Retirement Age, No Dependents, $$$, Married (62 to 71 years old)

voluntary benefits

Main expenses?

Retirement, health costs, moving to assisted living

This group might seem to have it all figured out- they’re retired (or a few years away from retiring, but that’s a changing trend), and their kids have successfully left the nest. In the few years before retirement, you can help ease financial burdens and fears of early retirement through voluntary benefits. While these folks may have paid off large assets like homes and vehicles, protection for these assets is paramount, along with health and wellness support.

Recommended voluntary benefits: Auto insurance, wellness programs, homeowners insurance, home warranty coverage, long-term-care insurance

Where do I go from here?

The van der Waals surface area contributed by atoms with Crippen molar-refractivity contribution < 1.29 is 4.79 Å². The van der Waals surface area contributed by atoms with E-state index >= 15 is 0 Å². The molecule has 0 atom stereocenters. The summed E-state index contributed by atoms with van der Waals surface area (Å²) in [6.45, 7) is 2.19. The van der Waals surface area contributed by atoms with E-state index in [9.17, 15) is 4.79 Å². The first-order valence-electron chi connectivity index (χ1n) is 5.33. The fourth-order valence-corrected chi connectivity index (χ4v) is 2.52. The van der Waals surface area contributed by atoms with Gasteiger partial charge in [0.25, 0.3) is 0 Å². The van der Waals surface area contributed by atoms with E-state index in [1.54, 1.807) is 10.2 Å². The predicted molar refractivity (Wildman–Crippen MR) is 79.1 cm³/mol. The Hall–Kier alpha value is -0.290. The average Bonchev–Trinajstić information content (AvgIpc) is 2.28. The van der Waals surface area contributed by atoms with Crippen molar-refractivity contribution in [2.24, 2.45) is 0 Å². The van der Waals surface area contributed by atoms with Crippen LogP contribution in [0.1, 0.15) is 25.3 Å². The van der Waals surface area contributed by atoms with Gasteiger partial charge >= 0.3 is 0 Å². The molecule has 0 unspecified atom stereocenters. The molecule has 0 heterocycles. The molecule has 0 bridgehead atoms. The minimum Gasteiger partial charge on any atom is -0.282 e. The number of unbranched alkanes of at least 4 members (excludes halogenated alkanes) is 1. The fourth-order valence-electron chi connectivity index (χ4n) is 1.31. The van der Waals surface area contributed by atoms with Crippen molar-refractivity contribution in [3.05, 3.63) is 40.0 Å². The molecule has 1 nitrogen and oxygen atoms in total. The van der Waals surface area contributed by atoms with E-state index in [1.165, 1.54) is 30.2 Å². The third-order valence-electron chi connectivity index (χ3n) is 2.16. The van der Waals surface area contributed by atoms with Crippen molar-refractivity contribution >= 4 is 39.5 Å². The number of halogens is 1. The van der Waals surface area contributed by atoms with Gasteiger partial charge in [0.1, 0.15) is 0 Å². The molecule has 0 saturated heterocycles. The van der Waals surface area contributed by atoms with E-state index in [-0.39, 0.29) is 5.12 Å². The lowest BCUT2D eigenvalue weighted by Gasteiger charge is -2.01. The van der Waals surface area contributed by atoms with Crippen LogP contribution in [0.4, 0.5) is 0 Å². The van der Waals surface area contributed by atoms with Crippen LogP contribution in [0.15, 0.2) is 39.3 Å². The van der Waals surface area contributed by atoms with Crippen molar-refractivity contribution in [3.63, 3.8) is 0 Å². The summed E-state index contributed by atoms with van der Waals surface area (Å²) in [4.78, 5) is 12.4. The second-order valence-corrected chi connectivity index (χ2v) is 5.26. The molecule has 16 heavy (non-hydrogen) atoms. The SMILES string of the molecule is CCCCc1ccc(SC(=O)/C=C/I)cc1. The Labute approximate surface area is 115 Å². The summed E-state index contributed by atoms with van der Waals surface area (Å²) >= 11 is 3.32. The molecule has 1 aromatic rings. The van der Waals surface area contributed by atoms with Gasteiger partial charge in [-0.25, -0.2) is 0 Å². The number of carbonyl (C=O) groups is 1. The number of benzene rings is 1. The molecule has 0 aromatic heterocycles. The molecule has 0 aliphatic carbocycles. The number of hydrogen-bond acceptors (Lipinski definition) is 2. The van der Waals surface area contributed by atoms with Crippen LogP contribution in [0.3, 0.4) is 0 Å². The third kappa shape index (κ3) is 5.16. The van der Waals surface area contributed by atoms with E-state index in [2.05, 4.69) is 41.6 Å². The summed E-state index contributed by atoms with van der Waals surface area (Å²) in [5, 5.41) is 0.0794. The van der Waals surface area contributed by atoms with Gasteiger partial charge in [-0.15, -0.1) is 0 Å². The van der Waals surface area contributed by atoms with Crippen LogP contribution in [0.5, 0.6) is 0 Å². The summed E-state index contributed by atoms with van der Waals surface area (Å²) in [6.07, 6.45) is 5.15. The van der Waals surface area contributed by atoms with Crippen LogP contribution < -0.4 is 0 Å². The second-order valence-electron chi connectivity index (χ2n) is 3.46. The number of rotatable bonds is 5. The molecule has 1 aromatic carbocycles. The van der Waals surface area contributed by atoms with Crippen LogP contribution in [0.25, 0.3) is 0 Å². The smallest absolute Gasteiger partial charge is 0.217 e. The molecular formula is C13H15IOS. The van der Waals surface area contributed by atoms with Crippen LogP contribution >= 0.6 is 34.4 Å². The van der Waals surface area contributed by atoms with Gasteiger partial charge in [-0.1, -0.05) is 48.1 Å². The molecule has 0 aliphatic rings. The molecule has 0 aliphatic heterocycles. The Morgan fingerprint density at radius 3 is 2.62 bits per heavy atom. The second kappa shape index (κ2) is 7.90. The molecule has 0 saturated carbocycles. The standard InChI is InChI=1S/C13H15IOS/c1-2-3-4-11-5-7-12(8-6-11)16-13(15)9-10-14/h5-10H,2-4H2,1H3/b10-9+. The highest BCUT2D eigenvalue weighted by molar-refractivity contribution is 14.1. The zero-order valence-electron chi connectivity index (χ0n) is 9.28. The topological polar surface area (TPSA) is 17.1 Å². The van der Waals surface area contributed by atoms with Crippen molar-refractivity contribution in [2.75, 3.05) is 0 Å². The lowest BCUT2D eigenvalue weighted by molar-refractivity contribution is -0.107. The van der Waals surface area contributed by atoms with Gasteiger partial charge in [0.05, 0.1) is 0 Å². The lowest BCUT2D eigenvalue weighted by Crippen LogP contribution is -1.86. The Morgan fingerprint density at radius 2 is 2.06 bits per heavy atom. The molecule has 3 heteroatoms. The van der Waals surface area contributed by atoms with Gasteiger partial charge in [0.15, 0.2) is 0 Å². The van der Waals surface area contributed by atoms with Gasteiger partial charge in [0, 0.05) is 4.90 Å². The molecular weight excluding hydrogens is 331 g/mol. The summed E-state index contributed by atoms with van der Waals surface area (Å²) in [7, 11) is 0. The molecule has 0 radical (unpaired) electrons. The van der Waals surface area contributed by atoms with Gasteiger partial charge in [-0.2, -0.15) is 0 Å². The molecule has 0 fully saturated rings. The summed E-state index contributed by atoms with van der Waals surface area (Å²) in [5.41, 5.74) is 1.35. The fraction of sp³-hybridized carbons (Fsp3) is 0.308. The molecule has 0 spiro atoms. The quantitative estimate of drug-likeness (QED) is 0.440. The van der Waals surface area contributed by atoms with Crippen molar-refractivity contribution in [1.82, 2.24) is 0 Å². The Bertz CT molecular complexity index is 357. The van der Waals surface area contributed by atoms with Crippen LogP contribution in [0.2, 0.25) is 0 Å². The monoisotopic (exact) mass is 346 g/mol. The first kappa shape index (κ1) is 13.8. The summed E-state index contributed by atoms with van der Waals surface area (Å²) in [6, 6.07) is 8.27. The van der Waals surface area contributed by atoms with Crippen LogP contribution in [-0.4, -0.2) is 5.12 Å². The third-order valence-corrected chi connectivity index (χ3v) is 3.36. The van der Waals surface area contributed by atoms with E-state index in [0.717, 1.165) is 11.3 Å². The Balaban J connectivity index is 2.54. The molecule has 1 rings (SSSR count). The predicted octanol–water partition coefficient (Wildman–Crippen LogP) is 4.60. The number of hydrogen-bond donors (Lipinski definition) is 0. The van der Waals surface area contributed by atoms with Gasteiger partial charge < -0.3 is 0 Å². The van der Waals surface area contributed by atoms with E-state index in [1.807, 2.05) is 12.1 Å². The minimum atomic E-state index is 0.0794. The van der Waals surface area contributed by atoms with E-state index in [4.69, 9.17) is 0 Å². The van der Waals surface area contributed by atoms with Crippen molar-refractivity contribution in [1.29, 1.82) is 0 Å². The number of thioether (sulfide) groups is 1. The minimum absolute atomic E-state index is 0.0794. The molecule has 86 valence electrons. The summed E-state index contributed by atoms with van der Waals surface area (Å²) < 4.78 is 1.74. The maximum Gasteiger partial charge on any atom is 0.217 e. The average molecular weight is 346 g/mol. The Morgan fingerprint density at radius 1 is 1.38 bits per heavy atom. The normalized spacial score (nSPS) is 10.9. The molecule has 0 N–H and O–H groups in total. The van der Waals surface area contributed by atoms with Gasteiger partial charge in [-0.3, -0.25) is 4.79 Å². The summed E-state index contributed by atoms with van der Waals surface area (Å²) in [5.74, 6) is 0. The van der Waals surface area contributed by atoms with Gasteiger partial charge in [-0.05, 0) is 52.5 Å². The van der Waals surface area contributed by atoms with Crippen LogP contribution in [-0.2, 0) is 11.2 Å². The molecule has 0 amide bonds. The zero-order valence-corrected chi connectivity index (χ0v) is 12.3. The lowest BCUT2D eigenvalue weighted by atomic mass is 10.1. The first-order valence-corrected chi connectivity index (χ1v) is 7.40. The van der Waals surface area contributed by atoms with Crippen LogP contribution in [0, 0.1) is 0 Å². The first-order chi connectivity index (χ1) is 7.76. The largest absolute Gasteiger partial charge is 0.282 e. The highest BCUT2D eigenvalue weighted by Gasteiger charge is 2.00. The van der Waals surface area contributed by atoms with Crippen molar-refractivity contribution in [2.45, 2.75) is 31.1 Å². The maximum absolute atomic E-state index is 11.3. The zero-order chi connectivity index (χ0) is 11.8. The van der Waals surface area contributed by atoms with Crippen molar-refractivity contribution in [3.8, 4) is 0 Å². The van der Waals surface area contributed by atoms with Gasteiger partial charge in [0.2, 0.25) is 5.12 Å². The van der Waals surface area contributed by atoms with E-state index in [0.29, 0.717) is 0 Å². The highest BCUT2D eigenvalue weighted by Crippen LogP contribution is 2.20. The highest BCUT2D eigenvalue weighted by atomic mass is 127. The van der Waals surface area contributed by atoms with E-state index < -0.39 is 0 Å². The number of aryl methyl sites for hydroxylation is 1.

Like most employers, you probably have a smattering of employees from every group and sub-group. It may seem like a daunting task to make sure you’re providing all the right voluntary benefits to all the right employees. Thankfully, you can start with core benefits and gradually transition to a fuller suite of product offerings. For starters, this SHRM article shows that all employees display a desire for the following voluntary benefits: Discount programs, financial counseling, wellness programs. Start there so you and your employees can be in good shape for the New Year.

Which voluntary benefits do you think are most important for today’s melting pot workforce?


*varies by region and cost of living